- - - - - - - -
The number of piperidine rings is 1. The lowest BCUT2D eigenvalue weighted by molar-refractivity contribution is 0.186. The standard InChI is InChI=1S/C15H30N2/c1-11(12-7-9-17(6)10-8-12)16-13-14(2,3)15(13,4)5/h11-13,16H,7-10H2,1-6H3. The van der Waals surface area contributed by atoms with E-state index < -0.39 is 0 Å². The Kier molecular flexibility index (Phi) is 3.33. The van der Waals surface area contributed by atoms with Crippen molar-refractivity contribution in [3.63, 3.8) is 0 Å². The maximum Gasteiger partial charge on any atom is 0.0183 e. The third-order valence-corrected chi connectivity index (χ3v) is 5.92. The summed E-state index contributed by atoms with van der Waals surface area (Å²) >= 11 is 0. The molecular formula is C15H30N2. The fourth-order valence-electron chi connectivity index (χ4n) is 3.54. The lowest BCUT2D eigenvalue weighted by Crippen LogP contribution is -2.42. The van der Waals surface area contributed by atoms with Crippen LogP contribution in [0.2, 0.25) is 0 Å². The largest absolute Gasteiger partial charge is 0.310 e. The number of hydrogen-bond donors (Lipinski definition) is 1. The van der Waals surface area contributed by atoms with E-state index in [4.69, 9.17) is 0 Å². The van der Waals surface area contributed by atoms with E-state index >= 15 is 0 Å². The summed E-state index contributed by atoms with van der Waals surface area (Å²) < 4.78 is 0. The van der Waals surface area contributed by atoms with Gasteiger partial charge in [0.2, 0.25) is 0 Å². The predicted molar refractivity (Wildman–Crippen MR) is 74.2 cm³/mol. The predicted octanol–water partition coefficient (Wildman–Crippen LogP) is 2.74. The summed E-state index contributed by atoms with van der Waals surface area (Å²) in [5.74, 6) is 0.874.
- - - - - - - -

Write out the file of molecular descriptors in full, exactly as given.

The number of piperidine rings is 1. The lowest BCUT2D eigenvalue weighted by molar-refractivity contribution is 0.186. The standard InChI is InChI=1S/C15H30N2/c1-11(12-7-9-17(6)10-8-12)16-13-14(2,3)15(13,4)5/h11-13,16H,7-10H2,1-6H3. The van der Waals surface area contributed by atoms with E-state index < -0.39 is 0 Å². The Kier molecular flexibility index (Phi) is 3.33. The van der Waals surface area contributed by atoms with Crippen molar-refractivity contribution in [3.63, 3.8) is 0 Å². The maximum Gasteiger partial charge on any atom is 0.0183 e. The third-order valence-corrected chi connectivity index (χ3v) is 5.92. The summed E-state index contributed by atoms with van der Waals surface area (Å²) >= 11 is 0. The molecular formula is C15H30N2. The fourth-order valence-electron chi connectivity index (χ4n) is 3.54. The lowest BCUT2D eigenvalue weighted by Crippen LogP contribution is -2.42. The van der Waals surface area contributed by atoms with Crippen LogP contribution in [0.2, 0.25) is 0 Å². The largest absolute Gasteiger partial charge is 0.310 e. The number of hydrogen-bond donors (Lipinski definition) is 1. The van der Waals surface area contributed by atoms with E-state index in [4.69, 9.17) is 0 Å². The van der Waals surface area contributed by atoms with E-state index >= 15 is 0 Å². The summed E-state index contributed by atoms with van der Waals surface area (Å²) < 4.78 is 0. The van der Waals surface area contributed by atoms with Gasteiger partial charge in [0.2, 0.25) is 0 Å². The predicted molar refractivity (Wildman–Crippen MR) is 74.2 cm³/mol. The predicted octanol–water partition coefficient (Wildman–Crippen LogP) is 2.74. The summed E-state index contributed by atoms with van der Waals surface area (Å²) in [5.74, 6) is 0.874.